# How to Set Axis Limits in ggplot2?

How to Set Axis Limits in ggplot2?, ggplot2 can frequently be used to set the axis bounds on a plot. The following functions make it simple to accomplish this:

xlim(): defines the x-axis’s lowest and upper limits.

ylim(): defines the y-axis’s lower and upper limits.

Keep in mind that both of these approaches will eliminate data that is outside of the restrictions, which occasionally has unforeseen results.

Use coord_cartesian() instead to alter the axis bounds without losing data observations.

The coord_cartesian() function provides the x- and y-axis bounds without removing observations.

## How to Set Axis Limits in ggplot2

Using the scatterplot below, which was created using the built-in R dataset mtcars, this tutorial demonstrates various uses for these functions.

`library(ggplot2)`

Now we can create a simple scatterplot

```ggplot(mtcars, aes(mpg, wt)) +
geom_point()```

Example 1: Set X-Axis Limits Using xlim()

Using the xlim() method, the scatterplot’s x-axis boundaries can be defined as seen in the following code:

make a scatterplot with an x-axis of 10 to 40.

```ggplot(mtcars, aes(mpg, wt)) +
geom_point() +
xlim(10, 40)```

Additionally, you can use NA to merely provide the upper limit of the x-axis and let ggplot2 determine the lower limit for you.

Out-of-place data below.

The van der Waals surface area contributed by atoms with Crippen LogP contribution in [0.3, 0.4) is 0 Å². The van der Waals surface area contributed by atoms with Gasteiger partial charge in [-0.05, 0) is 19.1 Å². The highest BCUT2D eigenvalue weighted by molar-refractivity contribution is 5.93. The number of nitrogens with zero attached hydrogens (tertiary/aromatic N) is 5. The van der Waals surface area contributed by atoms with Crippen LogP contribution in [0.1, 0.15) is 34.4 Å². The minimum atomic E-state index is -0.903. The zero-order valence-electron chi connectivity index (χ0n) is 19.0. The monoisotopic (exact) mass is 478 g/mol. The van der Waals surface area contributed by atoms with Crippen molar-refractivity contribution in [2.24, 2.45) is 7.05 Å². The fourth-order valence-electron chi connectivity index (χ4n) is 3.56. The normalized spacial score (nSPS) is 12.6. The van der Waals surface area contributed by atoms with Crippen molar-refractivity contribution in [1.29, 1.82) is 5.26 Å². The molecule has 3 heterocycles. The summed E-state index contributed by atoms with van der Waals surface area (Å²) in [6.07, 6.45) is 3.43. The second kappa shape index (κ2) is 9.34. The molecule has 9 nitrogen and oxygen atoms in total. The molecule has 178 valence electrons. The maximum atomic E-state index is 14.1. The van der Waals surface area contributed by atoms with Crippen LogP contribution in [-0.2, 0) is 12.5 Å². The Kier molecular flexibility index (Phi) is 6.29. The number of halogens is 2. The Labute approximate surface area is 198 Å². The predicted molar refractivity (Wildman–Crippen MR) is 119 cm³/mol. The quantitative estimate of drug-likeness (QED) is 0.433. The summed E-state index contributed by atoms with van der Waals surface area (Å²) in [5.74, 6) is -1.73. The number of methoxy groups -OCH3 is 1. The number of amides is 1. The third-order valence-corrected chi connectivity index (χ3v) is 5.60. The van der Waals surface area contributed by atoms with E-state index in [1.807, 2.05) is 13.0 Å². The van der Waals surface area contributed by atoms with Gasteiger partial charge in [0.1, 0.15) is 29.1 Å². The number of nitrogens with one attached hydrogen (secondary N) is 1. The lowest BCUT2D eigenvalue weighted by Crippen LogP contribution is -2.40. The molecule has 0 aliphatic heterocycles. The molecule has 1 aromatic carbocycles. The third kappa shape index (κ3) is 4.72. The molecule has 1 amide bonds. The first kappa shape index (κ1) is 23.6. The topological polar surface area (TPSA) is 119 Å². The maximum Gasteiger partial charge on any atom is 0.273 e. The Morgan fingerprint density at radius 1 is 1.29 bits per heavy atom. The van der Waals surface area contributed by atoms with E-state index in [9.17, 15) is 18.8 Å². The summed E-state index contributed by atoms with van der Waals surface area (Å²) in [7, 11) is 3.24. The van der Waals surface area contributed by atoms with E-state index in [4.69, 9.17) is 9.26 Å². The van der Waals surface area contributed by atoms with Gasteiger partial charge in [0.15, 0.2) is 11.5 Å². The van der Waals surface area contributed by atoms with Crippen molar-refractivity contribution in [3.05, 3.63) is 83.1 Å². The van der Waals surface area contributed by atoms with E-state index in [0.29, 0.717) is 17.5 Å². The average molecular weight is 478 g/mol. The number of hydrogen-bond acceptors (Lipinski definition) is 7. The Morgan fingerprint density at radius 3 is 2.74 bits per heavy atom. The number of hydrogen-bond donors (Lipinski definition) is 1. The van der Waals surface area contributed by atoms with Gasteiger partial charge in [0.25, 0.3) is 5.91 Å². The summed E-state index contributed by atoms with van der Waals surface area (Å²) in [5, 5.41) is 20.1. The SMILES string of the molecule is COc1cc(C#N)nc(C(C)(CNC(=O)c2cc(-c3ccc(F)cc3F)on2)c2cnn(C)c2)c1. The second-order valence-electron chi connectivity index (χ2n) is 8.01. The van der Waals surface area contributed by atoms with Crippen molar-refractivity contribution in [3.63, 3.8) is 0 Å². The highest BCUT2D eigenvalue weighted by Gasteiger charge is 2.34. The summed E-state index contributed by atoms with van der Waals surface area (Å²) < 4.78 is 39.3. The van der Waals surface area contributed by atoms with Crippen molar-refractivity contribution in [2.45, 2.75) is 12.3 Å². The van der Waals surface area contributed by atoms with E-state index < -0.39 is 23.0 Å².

Now we can create a scatterplot with x-axis upper limit at 40

```ggplot(mtcars, aes(mpg, wt)) +
geom_point() +
xlim(NA, 40)```

Example 2: Set Y-Axis Limits Using ylim()

Using the ylim() method, the scatterplot’s y-axis boundaries can be defined as seen in the following code.

make a scatterplot using a 2 to 4 y-axis.

```ggplot(mtcars, aes(mpg, wt)) +
geom_point() +
ylim(2, 4)```
```Warning message:
Removed 8 rows containing missing values (geom_point).```

Now let’s try to create a scatterplot with y-axis lower limit at 2

```ggplot(mtcars, aes(mpg, wt)) +
geom_point() +
xlim(2, NA)```

Example 3: Set Axis Limits Using coord_cartesian()

The coord_cartesian() method is used to set the scatterplot’s y-axis bounds as shown in the following code.

generate a scatterplot with a 2–4 y-axis.

```ggplot(mtcars, aes(mpg, wt)) +
geom_point() +
coord_cartesian(xlim =c(10, 30), ylim = c(2, 4))```

ggplot2 Guide